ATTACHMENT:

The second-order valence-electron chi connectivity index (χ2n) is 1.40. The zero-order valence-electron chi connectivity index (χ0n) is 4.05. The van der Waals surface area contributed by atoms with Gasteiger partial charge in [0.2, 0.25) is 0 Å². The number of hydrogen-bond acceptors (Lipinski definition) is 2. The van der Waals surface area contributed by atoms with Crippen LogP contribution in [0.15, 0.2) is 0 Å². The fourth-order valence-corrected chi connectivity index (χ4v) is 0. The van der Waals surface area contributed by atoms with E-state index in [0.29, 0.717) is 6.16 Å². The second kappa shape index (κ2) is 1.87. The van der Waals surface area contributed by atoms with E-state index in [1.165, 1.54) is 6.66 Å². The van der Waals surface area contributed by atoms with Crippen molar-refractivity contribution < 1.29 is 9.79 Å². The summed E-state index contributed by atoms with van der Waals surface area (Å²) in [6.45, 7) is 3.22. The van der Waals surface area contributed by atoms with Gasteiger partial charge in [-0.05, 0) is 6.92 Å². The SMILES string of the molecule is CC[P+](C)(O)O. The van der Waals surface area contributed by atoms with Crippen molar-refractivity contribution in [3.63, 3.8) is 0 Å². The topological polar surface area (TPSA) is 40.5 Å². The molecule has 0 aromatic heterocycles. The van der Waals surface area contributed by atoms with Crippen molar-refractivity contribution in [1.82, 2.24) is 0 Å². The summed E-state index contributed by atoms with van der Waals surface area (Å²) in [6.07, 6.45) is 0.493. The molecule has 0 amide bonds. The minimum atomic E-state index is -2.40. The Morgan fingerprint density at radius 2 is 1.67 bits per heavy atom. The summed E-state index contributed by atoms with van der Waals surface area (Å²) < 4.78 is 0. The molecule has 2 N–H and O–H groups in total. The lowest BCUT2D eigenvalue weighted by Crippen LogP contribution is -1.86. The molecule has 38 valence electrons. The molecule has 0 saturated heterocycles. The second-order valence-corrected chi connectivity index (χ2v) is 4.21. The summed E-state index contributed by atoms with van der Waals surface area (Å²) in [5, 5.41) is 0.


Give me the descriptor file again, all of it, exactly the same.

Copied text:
The second-order valence-electron chi connectivity index (χ2n) is 1.40. The zero-order valence-electron chi connectivity index (χ0n) is 4.05. The van der Waals surface area contributed by atoms with Gasteiger partial charge in [0.2, 0.25) is 0 Å². The number of hydrogen-bond acceptors (Lipinski definition) is 2. The van der Waals surface area contributed by atoms with Crippen LogP contribution in [0.15, 0.2) is 0 Å². The fourth-order valence-corrected chi connectivity index (χ4v) is 0. The van der Waals surface area contributed by atoms with E-state index in [0.29, 0.717) is 6.16 Å². The second kappa shape index (κ2) is 1.87. The van der Waals surface area contributed by atoms with E-state index in [1.165, 1.54) is 6.66 Å². The van der Waals surface area contributed by atoms with Crippen molar-refractivity contribution < 1.29 is 9.79 Å². The summed E-state index contributed by atoms with van der Waals surface area (Å²) in [6.45, 7) is 3.22. The van der Waals surface area contributed by atoms with Gasteiger partial charge in [-0.05, 0) is 6.92 Å². The SMILES string of the molecule is CC[P+](C)(O)O. The van der Waals surface area contributed by atoms with Crippen molar-refractivity contribution in [3.63, 3.8) is 0 Å². The topological polar surface area (TPSA) is 40.5 Å². The molecule has 0 aromatic heterocycles. The van der Waals surface area contributed by atoms with Crippen molar-refractivity contribution in [1.82, 2.24) is 0 Å². The summed E-state index contributed by atoms with van der Waals surface area (Å²) in [6.07, 6.45) is 0.493. The molecule has 0 amide bonds. The minimum atomic E-state index is -2.40. The Morgan fingerprint density at radius 2 is 1.67 bits per heavy atom. The summed E-state index contributed by atoms with van der Waals surface area (Å²) < 4.78 is 0. The molecule has 2 N–H and O–H groups in total. The lowest BCUT2D eigenvalue weighted by Crippen LogP contribution is -1.86. The molecule has 38 valence electrons. The molecule has 0 saturated heterocycles. The second-order valence-corrected chi connectivity index (χ2v) is 4.21. The summed E-state index contributed by atoms with van der Waals surface area (Å²) in [5, 5.41) is 0.